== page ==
May 20, 1918



Ten Thousand Men Aid-Agriculture Is One Ultimate Objective.

 Never in all the history of stump warfare has such a mass attack on the enemy been forwarded as during the past week. Ten thousand men have gone over in wave formation, in files, squads, and companies, aided by tractors, mules, horses, picks, axes, shovels and Sergeants. There is an unprecedented advance on every front. Where once grew naught but the tangled, gnarled, unsightly-now is the broad plain, level as the barrack table top after the mess. The movement of men followed a conference on the stump in all its branches-and roots-between Major Gen. Bell and the camp officers, with war to the death as the watchword. Or rather, war of life, as the extermination of stumps means the planting of seed-growth, beauty, life.

Gangs swarmed every area in camp where has grown the stump, and after they had passed through the country looked like a virgin baseball diamond, level and smooth. One of the greatest transformations has taken place around Headquarters Hill and across the street to the Hostess House. That section is ready for the tiler and sower. The combined energies of hundreds is responsible. It is fairly easy to understand the pyramids after seeing what can be accomplished by unlimited gangs of soldier labor. In many cases the stump succumbed simply because it was out numbered, outweighed and altogether outpointed. Great bonfires have sent incense upward to Ceres, or whoever the god or goddess is in charge of agriculture.

That is to be the next step-planting. The prospective Upton crop is variously rumored from old fashioned flowers to potatoes. The sure thing is that something is going to be made grew. And of all garden spots, this will be the fairest, vegetable or flower.



 As noteworthy a musical event as the camp;s full season has known was that of Friday evening, when Maud Powell, world famed woman violinist, appeared  at the Y.M.C.A. Auditorium. Lieut. J.E. Schuyler, entertainment officer of the Depot Brigade, representing the 6th Battalion, assisted Ralph W. Walker, Y.M.C.A. Auditorium manager, in conducting the concert. Artistically, it is everything desirable, as Miss Powell's marvelous technique and tonal accomplishments surpass comment.



 Several thousand men laughed, whistled and stamped their approval of recent entertainment in the Y.M.C.A. Auditorium provided by the Gamut Club Unit of the Stage Women's War Relief of New York. Miss Edna West arranged the programme, and each artist volunteered for the performance. The party motored from the city. Among those who appeared were: Jefferson De Angelis, comedian, in songs and stories; Colton White, monologist; Miss Elene Foster in original monologues; Miss Alma Claybur, soprano; Miss Percy Haswell with company in an orginal darkey duo; Miss Edith Mason, dancer, recently a dancing partner of Donald Brian, and Miss Muriel Pollock, pianiste from the Witmark Publishing Company.



 There have been shows- with all capital letters, all small letters-shows and other shows, in camp since it first began turning out jazzing bayonetters. But not within the history of the oldest inhabitant has such an array been secured by any one or any organization in camp as that which trod the Liberty boards Sunday night.

Private Irving Berlin, the solider -song writer and new camp impresario, was responsible for bringing the matchless feast to camp. Among  those on the bill were Fred Stone, Al Jolson, Will Rogers, Joe Santley, George M. Cohan, the Six Brown Brothers, the Dolly Sisters, Caryll McCormes and a host of others. The bill rivaled the one put up by the Mayors committee last winter, and in some ways passed it at the post. A review of the show will appear in next weeks Trench and Camp.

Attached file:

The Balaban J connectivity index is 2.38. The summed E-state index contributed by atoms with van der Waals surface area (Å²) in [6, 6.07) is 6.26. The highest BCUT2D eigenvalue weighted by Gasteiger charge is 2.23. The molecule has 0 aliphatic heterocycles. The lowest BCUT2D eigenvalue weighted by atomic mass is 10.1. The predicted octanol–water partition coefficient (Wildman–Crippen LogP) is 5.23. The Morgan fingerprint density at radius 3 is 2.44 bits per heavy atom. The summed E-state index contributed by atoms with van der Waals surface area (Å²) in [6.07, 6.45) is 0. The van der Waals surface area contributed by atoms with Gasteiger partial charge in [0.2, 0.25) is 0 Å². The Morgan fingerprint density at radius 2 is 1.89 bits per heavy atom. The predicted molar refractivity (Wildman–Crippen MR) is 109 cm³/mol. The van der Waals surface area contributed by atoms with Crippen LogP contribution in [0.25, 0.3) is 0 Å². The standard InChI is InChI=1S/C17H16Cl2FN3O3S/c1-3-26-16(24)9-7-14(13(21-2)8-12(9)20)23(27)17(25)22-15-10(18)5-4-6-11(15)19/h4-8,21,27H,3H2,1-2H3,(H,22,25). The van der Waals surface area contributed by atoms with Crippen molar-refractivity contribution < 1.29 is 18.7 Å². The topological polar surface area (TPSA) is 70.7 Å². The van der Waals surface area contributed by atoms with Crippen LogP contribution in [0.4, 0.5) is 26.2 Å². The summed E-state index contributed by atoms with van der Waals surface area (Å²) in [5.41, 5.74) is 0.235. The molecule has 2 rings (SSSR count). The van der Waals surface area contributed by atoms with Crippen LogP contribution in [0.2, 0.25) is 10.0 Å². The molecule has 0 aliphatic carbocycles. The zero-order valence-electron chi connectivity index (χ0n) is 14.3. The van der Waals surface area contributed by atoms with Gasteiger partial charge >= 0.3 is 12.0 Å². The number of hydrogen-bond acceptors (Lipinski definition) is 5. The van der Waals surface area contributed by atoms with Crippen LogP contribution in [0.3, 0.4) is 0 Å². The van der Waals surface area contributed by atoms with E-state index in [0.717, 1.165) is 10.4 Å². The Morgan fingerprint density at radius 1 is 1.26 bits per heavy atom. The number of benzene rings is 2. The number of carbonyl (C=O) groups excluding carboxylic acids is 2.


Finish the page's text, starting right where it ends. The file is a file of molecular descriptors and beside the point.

250 Officers to be Leave for Fourth School at Camp Custer.

Many Among Them Who Came in Recent Drafts-Some Notables

 With the infantry drill regulations and other works of note packed away in their old bags, 250 youths have left for a point west, where during the next three months they will labor from sun to sun and way beyond learning to be officers. They were the successful applicants from Upton for the Training School for Officers, fourth series. Camp Custer, Michigan is their destination, and by the time this issue of Trench and Camp is warm from the printers' hands they will no doubt be quartered and started on their career as embryo Loots.

Practically all of them were from the Depot Brigade, with a number from cantonment headquarters. Among them were men who had come down in recent draft increments and were only two week rookies, so their rise is rapid. John F Sinnott, former Secretary to the Mayor New York was one of these. Mayor Hylan visited Private John the night before heleft and wished him luck. Other notables in the school from here are Floyd C. Harwood, former confidential clerk in the Cantonment Intelligence Office and one time instructor in Latin in the Yale Preparatory School; Charles Barrett Browne, New York newspaperman and musical writer on Musical America; Cornelius Savage, son of the head of the Savage School of Physical Training in New York, and William S. Hart, late Top in the Eleventh Company, Depot Brigade. The fighting 11th sent fifteen men, probably the largest number from any company. The average per outfit was six men. On page eight will be found the list of the successfuls.



Gen. Bell Fires Gun at Demonstration-Instruction School Begun.

 The first speedy, crackling fore of the new Browning machine rifle was heard on the range last week, and every day since a school of officers has been learning to handle the piece so they can impart its usage to non-coms and privates. Gen. Bell was present at the first demonstration and fired a magazine of twenty shots. The pints of the weapon were explained by Lieut. J. McK. Palmer, ordnance expert from the Springfield Arsenal, who recently demonstrated it to a party of Congressmen in Washington.